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Breathe Easier at Home Part 2

In the previous article on how to make your home environment easier to breath in, we covered a few common pollutants that put your home’s air quality at risk. Now let’s move on to two more factors that are just as toxic to our health.

Breathe-Easier

 

MOULD & MILDEWS

What: Aside from giving your home an unsightly appearance, they reproduce by sending tiny spores into the air—setting you up for a possible allergy reaction when you breathe them in, or when it propagates in moist areas. Many types of mould exist in the world, but there are only a few that can be harmful to your health. Even so, mould spores can be hazardous especially when they are present in abnormal quantities. Certain varieties also produce mycotoxins, which are harmful to your health. Some experts even claim that prolonged exposure can cause death! Whether this is true or not, mould and mildew are definitely not good for your health.

Where: These fungi grow anywhere that is moist and dark e.g. bathrooms, basements, and kitchens.

Solution: There are a few ways to cut down your exposure to mould and mildew, but the key is ensure adequate ventilation throughout the house. Another way is to pre-treat mould-prone areas such as bathroom ceilings with an anti-mould paint such as the Nippon Odour-less Anti-Mould Ceiling White paint. Ms Carrie Chen, Marketing Manager from Nippon Paint Singapore, had this to say, “Applying the Nippon Odour-less Anti-Mould Ceiling White is a fuss-free way of keeping mould at bay. It’s formulated with anti-mould properties with a broad spectrum of protection against most species of mould. Applying the anti-mould paint on surfaces help mitigate future mould or mildew growth…and provide additional benefits such as excellent coverage of minor flaws like cracks.” “However,” she cautioned, “while anti-mould paint is useful in mitigating the growth of the mould, it is not able to eliminate totally or block the moisture in the room if it is a case of water leakage or a badly ventilated environment.” To reduce the odds of mould and mildew taking up residence at home, you can also consider the following tips:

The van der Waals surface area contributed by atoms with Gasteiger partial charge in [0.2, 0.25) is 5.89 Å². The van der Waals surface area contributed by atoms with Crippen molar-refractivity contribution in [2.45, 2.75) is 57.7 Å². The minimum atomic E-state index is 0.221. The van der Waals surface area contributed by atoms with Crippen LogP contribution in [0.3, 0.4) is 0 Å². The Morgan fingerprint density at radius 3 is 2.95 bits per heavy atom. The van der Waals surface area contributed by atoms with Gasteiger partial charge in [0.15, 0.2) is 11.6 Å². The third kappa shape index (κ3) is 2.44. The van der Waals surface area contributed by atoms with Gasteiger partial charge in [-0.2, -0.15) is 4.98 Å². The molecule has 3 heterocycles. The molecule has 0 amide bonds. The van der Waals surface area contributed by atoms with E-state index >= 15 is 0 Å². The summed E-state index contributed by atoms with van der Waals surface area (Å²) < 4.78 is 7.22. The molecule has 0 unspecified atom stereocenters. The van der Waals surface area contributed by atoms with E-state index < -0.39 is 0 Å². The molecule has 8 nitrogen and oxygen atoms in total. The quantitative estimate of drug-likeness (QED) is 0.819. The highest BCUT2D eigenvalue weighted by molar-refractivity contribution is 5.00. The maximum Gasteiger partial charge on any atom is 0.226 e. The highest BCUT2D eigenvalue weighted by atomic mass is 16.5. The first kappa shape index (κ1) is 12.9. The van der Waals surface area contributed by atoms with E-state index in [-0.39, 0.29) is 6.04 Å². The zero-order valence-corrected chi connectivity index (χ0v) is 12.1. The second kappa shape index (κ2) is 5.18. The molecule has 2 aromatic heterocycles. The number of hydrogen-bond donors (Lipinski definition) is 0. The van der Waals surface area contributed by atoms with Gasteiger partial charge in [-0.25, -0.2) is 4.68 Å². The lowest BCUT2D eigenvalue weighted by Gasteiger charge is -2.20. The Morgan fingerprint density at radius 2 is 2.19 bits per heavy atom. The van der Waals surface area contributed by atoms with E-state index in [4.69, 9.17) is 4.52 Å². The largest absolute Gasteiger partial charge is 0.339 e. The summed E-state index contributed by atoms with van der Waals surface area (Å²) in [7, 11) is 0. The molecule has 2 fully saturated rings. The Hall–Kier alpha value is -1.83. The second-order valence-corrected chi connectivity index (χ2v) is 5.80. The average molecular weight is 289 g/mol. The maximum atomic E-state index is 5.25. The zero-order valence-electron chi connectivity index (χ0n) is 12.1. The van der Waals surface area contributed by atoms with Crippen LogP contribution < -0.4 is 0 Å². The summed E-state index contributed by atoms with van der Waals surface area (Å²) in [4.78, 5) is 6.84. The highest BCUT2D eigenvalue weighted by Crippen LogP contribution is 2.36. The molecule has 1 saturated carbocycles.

• Keep moisture-prone areas such as bathrooms, kitchens and basements well-ventilated.
  • Use a dehumidifier where possible or install vent fans in the bathrooms; clean them on a daily basis to keep them running smoothly. Do check with HDB or your building management before installing one.
  • Put a small dish of activated charcoal in affected areas to absorb excess moisture.
  • Make sure your clothes are thoroughly dry before putting them away.
  • Get rid of things that are already mouldy e.g. books and furniture.
  • Check your refrigerator for any signs of mould or mildew, and throw out any spoiled food.
  • Avoid putting plants in your bedroom; you may want to replace them with artificial ones instead.

 

You might think that these ‘hacks’ are common sense, but you will be surprised just how insidiously common indoor pollutants can be. There is no need to religiously scrub every inch of your home, but you do need to ensure that things are put away and properly cleaned so that movement is not obstructed or pose a danger to your family members. Doing so will not only prevent indoor pollutants from taking up residence in your home, it will help keep your loved ones healthier too!


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